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The Kohs Block Design Test is a cognitive test for children or adults with a mental age between 3 and 19. It is oc mainly used to test persons with language or hearing handicaps but also given to disadvantaged and non-English-speaking children. The child is shown 17 cards with a variety of colored designs and asked to reproduce them using a set of colored blocks. Performance is based not just on the accuracy of the drawings but also on the examiner's observation of the child's behavior during the test, including such factors as attention level, self-criticism, and adaptive behavior (such as self-help, communication, and social skills). The Kohs Block Design Test is sometimes included in other tests, such as the Merrill-Palmer and Arthur Performance
Example of a Preference Test Kuder Preference Record n. An occupational interest inventory designed to measure the respondent's relative levels of interest in ten occupational areas: clerical, computational, art, music, social service, outdoor, science, persuasive, literary, mechanical. Each item of the scale consists of three activities from which the respondent selects the least liked and the most liked. KPR or KPR-V abbrev. [Named after the US psychologist George Frederic ( Fritz) Kuder (1903–2000) who published it as a commercial test in 1960] Examples Of Personality Test Guilford-Zimmerman Temperament Survey Authors: J. P. Guilford, PhD, and Wayne S. Zimmerman, PhD The Guilford-Zimmerman Temperament Survey provides a nonclinical description of an individual's personality characteristics for use in career planning, counseling, and research. The GZTS inventory is used by organizational psychologists, personnel professionals, clinical psychologists, and counseling professionals in mental health facilities, businesses, and educational settings to help:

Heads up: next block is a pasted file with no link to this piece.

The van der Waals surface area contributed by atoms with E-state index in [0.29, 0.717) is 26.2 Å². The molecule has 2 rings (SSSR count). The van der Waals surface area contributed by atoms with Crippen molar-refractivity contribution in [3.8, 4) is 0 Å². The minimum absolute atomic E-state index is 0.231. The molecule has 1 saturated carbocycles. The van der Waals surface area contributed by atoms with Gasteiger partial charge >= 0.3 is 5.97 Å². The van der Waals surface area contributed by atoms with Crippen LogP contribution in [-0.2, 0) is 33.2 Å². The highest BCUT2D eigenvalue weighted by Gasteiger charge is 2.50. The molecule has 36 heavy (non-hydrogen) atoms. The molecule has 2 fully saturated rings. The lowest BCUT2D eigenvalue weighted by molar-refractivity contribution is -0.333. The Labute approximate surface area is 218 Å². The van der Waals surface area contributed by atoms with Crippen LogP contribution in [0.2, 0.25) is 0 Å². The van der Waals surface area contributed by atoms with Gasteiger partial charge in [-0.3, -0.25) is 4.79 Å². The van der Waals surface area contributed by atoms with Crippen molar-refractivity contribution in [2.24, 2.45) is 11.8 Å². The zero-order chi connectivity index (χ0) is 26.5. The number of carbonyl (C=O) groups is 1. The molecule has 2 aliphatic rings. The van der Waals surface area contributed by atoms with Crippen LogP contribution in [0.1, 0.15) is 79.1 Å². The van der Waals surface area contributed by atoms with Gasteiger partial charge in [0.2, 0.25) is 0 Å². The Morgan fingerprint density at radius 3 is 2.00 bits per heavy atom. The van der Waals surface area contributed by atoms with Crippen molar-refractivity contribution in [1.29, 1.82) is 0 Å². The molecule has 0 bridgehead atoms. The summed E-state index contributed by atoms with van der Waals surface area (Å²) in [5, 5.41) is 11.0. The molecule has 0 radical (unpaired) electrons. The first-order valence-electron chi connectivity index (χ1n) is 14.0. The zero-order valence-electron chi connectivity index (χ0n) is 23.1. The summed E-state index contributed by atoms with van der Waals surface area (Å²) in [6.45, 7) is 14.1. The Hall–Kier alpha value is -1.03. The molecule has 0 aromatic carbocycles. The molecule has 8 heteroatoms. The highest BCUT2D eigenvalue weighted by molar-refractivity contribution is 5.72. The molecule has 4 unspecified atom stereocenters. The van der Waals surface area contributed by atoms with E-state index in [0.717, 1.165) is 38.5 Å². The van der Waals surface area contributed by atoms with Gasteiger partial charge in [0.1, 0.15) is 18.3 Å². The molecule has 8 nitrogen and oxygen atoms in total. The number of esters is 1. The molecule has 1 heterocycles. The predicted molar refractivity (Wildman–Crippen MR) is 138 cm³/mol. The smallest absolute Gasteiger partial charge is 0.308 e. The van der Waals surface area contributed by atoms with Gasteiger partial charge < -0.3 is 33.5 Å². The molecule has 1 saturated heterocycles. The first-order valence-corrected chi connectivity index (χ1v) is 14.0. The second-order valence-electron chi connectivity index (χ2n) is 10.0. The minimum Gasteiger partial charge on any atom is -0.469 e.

Measure attributes related to personality and temperament that might help predict successful performance in various occupations. Identify students who may have trouble adjusting to school and the types of problems that may occur. Assess temperamental trends that may be the source of problems and conflicts in marriage or other relationships. Provide objective personality information to complement other data that may assist with personnel selection, placement, and development. Qualification Level 3 Administer To Individuals 16 years and older Reading Level 8th grade Completion Time 30–60 minutes (300 self-descriptive statements) Formats Paper-and-pencil or computer administration Report Option Interpretive Report Q™ Local Software Scoring Options Mail-in Scoring Service Optical Scan Scoring Scales 10 personality and temperament factors Norms Nonclinical—adults, college students, high school students
Quick Facts Scales